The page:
Consumer Health: It’s bad to mix antidepressants and alcohol
Do you think drinking that glass of wine or beer while you're on an antidepressant is no big deal? It can actually make you more depressed and cause dangerous interactions. ________________________________
It's best to avoid combining antidepressants and alcohol. It may worsen your symptoms, and it can be dangerous. If you mix antidepressants and alcohol:
You may feel more depressed or anxious. Drinking can counteract the benefits of your antidepressant medication, making your symptoms more difficult to treat. Alcohol may seem to improve your mood in the short term, but its overall effect increases symptoms of depression and anxiety.
Side effects may be worse if you also take another medication. Many medications can cause problems when taken with alcohol — including anti-anxiety medications, sleep medications and prescription pain medications. Side effects may worsen if you drink alcohol and take one of these drugs along with an antidepressant.
You may be at risk of a dangerous reaction if you take MAOIs. When combined with certain types of alcoholic beverages and foods, antidepressants called monoamine oxidase inhibitors (MAOIs) can cause a dangerous spike in blood pressure. If you take an MAOI, be sure you know what's safe to eat and drink, and which alcoholic beverages are likely to cause a reaction.
Your thinking and alertness may be impaired. The combination of antidepressants and alcohol will affect your judgment, coordination, motor skills and reaction time more than alcohol alone. Some combinations may make you sleepy. This can impair your ability to drive or do other tasks that require focus and attention.
You may become sedated or feel drowsy. A few antidepressants cause sedation and drowsiness, and so does alcohol. When taken together, the combined effect can be intensified.
Don't stop taking an antidepressant or other medication just so that you can drink. Most antidepressants require taking a consistent, daily dose to maintain a constant level in your system and work as intended. Stopping and starting your medications can make your depression worse.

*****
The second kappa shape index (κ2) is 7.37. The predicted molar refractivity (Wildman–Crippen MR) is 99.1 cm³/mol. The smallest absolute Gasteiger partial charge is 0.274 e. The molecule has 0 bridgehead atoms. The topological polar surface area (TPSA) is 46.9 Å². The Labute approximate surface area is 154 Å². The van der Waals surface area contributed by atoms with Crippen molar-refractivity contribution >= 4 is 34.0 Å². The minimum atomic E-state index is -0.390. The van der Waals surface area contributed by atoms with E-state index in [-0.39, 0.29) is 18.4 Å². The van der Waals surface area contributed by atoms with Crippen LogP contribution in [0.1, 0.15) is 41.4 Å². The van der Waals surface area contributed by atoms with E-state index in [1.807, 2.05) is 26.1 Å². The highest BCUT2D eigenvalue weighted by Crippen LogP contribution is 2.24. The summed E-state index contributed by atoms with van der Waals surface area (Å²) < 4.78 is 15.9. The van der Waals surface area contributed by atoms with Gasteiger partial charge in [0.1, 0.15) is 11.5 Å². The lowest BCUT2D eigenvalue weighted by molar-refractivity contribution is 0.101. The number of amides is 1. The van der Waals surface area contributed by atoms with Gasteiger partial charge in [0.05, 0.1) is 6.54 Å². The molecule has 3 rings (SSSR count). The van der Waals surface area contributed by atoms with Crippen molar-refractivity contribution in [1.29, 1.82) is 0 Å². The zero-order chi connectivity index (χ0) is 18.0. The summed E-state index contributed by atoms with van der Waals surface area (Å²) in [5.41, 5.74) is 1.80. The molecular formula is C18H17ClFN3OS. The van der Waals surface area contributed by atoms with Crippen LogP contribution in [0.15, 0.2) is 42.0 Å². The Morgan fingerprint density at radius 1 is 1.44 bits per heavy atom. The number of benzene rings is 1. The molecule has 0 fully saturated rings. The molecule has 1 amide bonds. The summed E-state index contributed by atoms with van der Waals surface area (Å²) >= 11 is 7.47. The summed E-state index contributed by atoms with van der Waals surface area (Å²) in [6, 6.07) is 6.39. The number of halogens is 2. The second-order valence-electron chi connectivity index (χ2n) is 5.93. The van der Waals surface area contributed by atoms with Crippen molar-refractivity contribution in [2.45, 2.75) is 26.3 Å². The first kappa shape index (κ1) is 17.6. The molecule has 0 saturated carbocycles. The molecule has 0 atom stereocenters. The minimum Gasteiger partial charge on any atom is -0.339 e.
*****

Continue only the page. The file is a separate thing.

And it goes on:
While it's generally best not to drink at all if you're depressed, ask your doctor. If you have depression:
You may be at risk of alcohol abuse. People with depression are at increased risk of substance abuse and addiction. If you have trouble controlling your alcohol use, you may need treatment for alcohol dependence before your depression improves.
You may have trouble sleeping. Some people who are depressed have trouble sleeping. Using alcohol to help you sleep may let you fall asleep quickly, but you tend to wake up more in the middle of the night.
If you're concerned about your alcohol use, you may benefit from substance abuse counseling and treatment programs that can help you overcome your misuse of alcohol. Joining a support group or a 12-step program such as Alcoholics Anonymous may help.
If you're at low risk of addiction to alcohol, it may be OK to have an occasional drink, depending on your particular situation, but talk with your health care provider.
Also, tell your health care provider about any other health conditions you might have and any other medications you take, including over-the-counter medications or supplements. Keeping your health care provider informed is important because:
Some liquid medications, such as cough syrups, can contain alcohol
As you age, your body processes medication differently and levels of medication in your body may need to be adjusted
Adding a new medication may change the level of another medication in your body and how it reacts to alcohol